WASHINGTON Nov 14 The widow of a Kentucky judge
who was among the first to die in a meningitis outbreak that has
killed 32 people in 19 states asked Congress on Wednesday to
crack down on drug compounders to prevent more needless tragedy.
"I would ask that you inquire how such a product became so
widely distributed. Why did so many medical providers purchase
this product from unregulated or poorly regulate sources?" Joyce
Lovelace asked in written testimony to an oversight panel in the
House of Representatives.
"Don't just investigate. Instead, legislate and regulate,"
she told the House Energy and Commerce subcommittee for
oversight and investigations. "Plug the loopholes that allow
these industries to escape meaningful inspection."
Lovelace is the widow of 78-year-old Eddie Lovelace, a state
circuit judge who checked into Vanderbilt University Medical
Center in September with symptoms that suggested he had suffered
a mild stroke.
But within a week, his health began to deteriorate and he
died on Sept. 17. Health officials later discovered he had
contracted fungal meningitis after receiving epidural steroid
injections produced by Framingham, Massachusetts-based New
England Compounding Center.
"We now know that New England Compounding (Center) killed
Eddie. I have lost my soul mate and life's partner with whom I
worked side by side, day after day, for more than 50 years,"
Lovelace said in the document posted to the House committee's
The panel, scheduled to begin a hearing on the meningitis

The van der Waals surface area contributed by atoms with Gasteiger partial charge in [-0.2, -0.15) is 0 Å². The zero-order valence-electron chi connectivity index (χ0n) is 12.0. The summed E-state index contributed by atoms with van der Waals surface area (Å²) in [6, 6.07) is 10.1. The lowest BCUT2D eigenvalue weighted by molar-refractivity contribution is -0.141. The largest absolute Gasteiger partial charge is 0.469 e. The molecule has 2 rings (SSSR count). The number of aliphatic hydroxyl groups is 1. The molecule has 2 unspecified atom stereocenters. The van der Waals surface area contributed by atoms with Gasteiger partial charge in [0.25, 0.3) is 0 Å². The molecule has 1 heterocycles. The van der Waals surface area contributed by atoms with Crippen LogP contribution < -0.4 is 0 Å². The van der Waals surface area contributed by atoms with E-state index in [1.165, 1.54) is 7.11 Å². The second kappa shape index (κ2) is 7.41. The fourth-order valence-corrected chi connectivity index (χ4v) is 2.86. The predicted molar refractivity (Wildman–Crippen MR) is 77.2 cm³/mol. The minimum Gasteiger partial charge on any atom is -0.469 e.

outbreak at 10 a.m. EST (1500 GMT), will seek to learn why
regulators took no action against NECC despite repeated problems
dating back to 1999, including adverse patient reactions to a
sterile steroid treatment from as early as 2002.
Lovelace joins the U.S. Food and Drug Administration and the
chief state public health officer of Massachusetts in calling on
Congress to strengthen federal authority over drug compounders
that are not currently subject to the stringent FDA safety and
efficacy standards imposed on drug manufacturers.
A handful of Democratic lawmakers have pledged to introduce
legislation to shore up FDA's oversight powers over compounders,
which have been challenged successfully by pharmacies in federal
court and targeted by industry lobbyists in Congress.
Drug compounding is a little-known practice in which
pharmacists traditionally alter or recombine drugs to meet the
special needs of specific patients. It is overseen mainly by
state authorities that are often ill-equipped for the job.
The activity has evolved in recent decades to include
large-scale production that some experts view as drug
manufacturing that should be subject to FDA regulation.
"At times, our depression is temporarily replaced with
anger. At other times, it is replaced by determination and
resolve," Lovelace said in her testimony.
In the case of NECC, FDA and state health officials carried
out inspections in 2002 and 2003 before deciding that the
company's operations did not constitute a manufacturing
operation that would have merited FDA scrutiny.
That left the regulatory responsibility to the Massachusetts
Board of Registration in Pharmacy, which failed to carry out
sanctions against NECC despite repeated problems that culminated
this year's outbreak.